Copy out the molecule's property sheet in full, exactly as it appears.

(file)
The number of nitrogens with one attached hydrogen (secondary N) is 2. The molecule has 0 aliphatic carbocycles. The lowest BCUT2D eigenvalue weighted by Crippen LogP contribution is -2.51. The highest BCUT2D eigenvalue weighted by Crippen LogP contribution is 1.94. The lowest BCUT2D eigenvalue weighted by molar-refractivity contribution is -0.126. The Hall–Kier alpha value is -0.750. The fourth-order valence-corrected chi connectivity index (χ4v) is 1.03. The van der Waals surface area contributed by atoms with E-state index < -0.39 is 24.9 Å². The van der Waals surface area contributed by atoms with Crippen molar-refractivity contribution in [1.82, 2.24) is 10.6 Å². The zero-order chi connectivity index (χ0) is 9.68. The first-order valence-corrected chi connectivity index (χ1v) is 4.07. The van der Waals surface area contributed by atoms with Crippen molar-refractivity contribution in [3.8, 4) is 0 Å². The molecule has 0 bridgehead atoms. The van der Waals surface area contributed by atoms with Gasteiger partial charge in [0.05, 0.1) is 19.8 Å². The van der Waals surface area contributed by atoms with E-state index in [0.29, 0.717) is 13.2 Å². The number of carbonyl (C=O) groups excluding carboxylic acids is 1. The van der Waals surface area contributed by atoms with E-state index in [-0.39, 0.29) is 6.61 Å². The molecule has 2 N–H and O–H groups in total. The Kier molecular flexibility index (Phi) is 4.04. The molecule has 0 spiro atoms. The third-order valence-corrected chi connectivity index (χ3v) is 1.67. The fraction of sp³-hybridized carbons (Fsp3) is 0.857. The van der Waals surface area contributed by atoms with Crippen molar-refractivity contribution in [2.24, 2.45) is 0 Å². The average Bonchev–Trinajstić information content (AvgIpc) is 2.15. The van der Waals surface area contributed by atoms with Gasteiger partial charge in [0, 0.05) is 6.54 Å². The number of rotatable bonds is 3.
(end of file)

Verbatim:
The number of nitrogens with one attached hydrogen (secondary N) is 2. The molecule has 0 aliphatic carbocycles. The lowest BCUT2D eigenvalue weighted by Crippen LogP contribution is -2.51. The highest BCUT2D eigenvalue weighted by Crippen LogP contribution is 1.94. The lowest BCUT2D eigenvalue weighted by molar-refractivity contribution is -0.126. The Hall–Kier alpha value is -0.750. The fourth-order valence-corrected chi connectivity index (χ4v) is 1.03. The van der Waals surface area contributed by atoms with E-state index < -0.39 is 24.9 Å². The van der Waals surface area contributed by atoms with Crippen molar-refractivity contribution in [1.82, 2.24) is 10.6 Å². The zero-order chi connectivity index (χ0) is 9.68. The first-order valence-corrected chi connectivity index (χ1v) is 4.07. The van der Waals surface area contributed by atoms with Crippen molar-refractivity contribution in [3.8, 4) is 0 Å². The molecule has 0 bridgehead atoms. The van der Waals surface area contributed by atoms with Gasteiger partial charge in [0.05, 0.1) is 19.8 Å². The van der Waals surface area contributed by atoms with E-state index in [0.29, 0.717) is 13.2 Å². The number of carbonyl (C=O) groups excluding carboxylic acids is 1. The van der Waals surface area contributed by atoms with E-state index in [-0.39, 0.29) is 6.61 Å². The molecule has 2 N–H and O–H groups in total. The Kier molecular flexibility index (Phi) is 4.04. The molecule has 0 spiro atoms. The third-order valence-corrected chi connectivity index (χ3v) is 1.67. The fraction of sp³-hybridized carbons (Fsp3) is 0.857. The van der Waals surface area contributed by atoms with Crippen molar-refractivity contribution in [2.24, 2.45) is 0 Å². The average Bonchev–Trinajstić information content (AvgIpc) is 2.15. The van der Waals surface area contributed by atoms with Gasteiger partial charge in [0, 0.05) is 6.54 Å². The number of rotatable bonds is 3.